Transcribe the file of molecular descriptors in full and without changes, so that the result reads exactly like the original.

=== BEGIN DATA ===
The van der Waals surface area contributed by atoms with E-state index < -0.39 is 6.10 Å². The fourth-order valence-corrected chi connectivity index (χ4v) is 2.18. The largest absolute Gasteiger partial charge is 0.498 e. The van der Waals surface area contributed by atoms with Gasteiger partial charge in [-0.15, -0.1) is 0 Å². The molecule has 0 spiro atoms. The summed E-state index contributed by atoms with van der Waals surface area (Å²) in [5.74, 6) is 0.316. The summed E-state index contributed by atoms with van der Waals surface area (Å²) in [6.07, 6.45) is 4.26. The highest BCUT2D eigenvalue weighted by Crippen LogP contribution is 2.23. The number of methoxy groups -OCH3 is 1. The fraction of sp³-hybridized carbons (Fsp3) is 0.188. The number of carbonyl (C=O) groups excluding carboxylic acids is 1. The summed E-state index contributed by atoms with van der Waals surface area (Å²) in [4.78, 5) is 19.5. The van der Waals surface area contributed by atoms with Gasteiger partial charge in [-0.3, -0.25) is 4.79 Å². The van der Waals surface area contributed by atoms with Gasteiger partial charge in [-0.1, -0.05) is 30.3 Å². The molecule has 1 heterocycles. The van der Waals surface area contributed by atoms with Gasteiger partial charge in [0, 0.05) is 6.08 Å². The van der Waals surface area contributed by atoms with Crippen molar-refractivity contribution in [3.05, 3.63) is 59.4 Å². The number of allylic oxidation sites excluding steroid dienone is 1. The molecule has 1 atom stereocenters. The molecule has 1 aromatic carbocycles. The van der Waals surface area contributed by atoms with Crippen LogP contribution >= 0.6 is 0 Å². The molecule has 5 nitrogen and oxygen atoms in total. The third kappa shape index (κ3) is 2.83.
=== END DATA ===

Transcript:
The van der Waals surface area contributed by atoms with E-state index < -0.39 is 6.10 Å². The fourth-order valence-corrected chi connectivity index (χ4v) is 2.18. The largest absolute Gasteiger partial charge is 0.498 e. The van der Waals surface area contributed by atoms with Gasteiger partial charge in [-0.15, -0.1) is 0 Å². The molecule has 0 spiro atoms. The summed E-state index contributed by atoms with van der Waals surface area (Å²) in [5.74, 6) is 0.316. The summed E-state index contributed by atoms with van der Waals surface area (Å²) in [6.07, 6.45) is 4.26. The highest BCUT2D eigenvalue weighted by Crippen LogP contribution is 2.23. The number of methoxy groups -OCH3 is 1. The fraction of sp³-hybridized carbons (Fsp3) is 0.188. The number of carbonyl (C=O) groups excluding carboxylic acids is 1. The summed E-state index contributed by atoms with van der Waals surface area (Å²) in [4.78, 5) is 19.5. The van der Waals surface area contributed by atoms with Gasteiger partial charge in [-0.3, -0.25) is 4.79 Å². The van der Waals surface area contributed by atoms with Gasteiger partial charge in [-0.1, -0.05) is 30.3 Å². The molecule has 1 heterocycles. The van der Waals surface area contributed by atoms with Gasteiger partial charge in [0, 0.05) is 6.08 Å². The van der Waals surface area contributed by atoms with Crippen molar-refractivity contribution in [3.05, 3.63) is 59.4 Å². The number of allylic oxidation sites excluding steroid dienone is 1. The molecule has 1 atom stereocenters. The molecule has 1 aromatic carbocycles. The van der Waals surface area contributed by atoms with Crippen LogP contribution >= 0.6 is 0 Å². The molecule has 5 nitrogen and oxygen atoms in total. The third kappa shape index (κ3) is 2.83.